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Exploring the Fossils of Mistaken Point Ecological Reserve

5 May 2010 by Peter Bull in Hiking & Walking , Nature and History
Region: Avalon

By Peter Bull, Newfoundland and Labrador Tourism

Recently, my Dad and I took a two hour drive south from St. Johns to Mistaken Point Ecological Reserve. Named because it was a navigational hazard mistaken for Cape Race, it is one of the world's most significant fossil sites. Here you can find the oldest complex life forms anywhere on Earth. The main fossil layer preserves the ecology of a 565-million-year-old deep sea community.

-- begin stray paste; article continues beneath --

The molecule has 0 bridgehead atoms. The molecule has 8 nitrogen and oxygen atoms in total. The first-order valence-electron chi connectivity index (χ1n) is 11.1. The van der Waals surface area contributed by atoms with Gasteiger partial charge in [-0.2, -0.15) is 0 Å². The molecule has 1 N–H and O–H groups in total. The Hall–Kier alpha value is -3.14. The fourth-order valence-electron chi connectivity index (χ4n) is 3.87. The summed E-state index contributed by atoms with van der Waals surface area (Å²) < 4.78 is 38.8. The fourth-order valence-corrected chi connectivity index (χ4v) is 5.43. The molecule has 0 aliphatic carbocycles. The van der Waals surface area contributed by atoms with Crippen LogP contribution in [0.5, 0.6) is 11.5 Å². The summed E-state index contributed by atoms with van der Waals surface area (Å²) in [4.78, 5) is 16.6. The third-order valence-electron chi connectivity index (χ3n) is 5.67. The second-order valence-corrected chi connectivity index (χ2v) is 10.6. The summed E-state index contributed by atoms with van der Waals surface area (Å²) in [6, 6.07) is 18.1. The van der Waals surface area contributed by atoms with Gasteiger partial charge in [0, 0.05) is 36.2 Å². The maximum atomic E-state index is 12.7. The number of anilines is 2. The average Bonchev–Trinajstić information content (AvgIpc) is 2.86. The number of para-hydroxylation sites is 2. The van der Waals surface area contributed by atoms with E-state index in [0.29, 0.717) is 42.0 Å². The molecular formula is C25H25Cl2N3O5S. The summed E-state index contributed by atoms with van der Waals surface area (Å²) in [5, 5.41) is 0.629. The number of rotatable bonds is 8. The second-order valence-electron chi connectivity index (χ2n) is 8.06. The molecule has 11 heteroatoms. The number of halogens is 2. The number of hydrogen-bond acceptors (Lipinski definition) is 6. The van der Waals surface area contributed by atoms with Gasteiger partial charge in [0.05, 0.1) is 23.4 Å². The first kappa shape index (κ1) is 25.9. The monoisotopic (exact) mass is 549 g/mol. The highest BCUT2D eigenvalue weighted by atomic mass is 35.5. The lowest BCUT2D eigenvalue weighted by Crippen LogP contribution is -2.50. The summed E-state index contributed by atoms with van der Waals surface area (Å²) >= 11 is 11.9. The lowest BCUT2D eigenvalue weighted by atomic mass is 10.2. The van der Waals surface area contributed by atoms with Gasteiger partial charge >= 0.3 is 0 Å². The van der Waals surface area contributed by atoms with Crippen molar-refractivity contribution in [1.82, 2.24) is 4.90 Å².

The global importance of Mistaken Point has not gone unnoticed. It has been added to the Canadian tentative list of potential UNESCO World Heritage properties. Mistaken Point hopes to join Gros Morne National Park, on the west coast of Newfoundland, with this designation because of its geological importance.

Dad and I went with Richard, the reserve's manager, to tour the fossils and were more than impressed with what we saw and learned, despite the weather. Access to the fossils is by guided tour only from late May to early October. To find out about seeing these incredible fossils yourself, call the Interpretive Centre in Portugal Cove South (709) 438-1100 and ask to speak to one of the Reserve's Interpreters.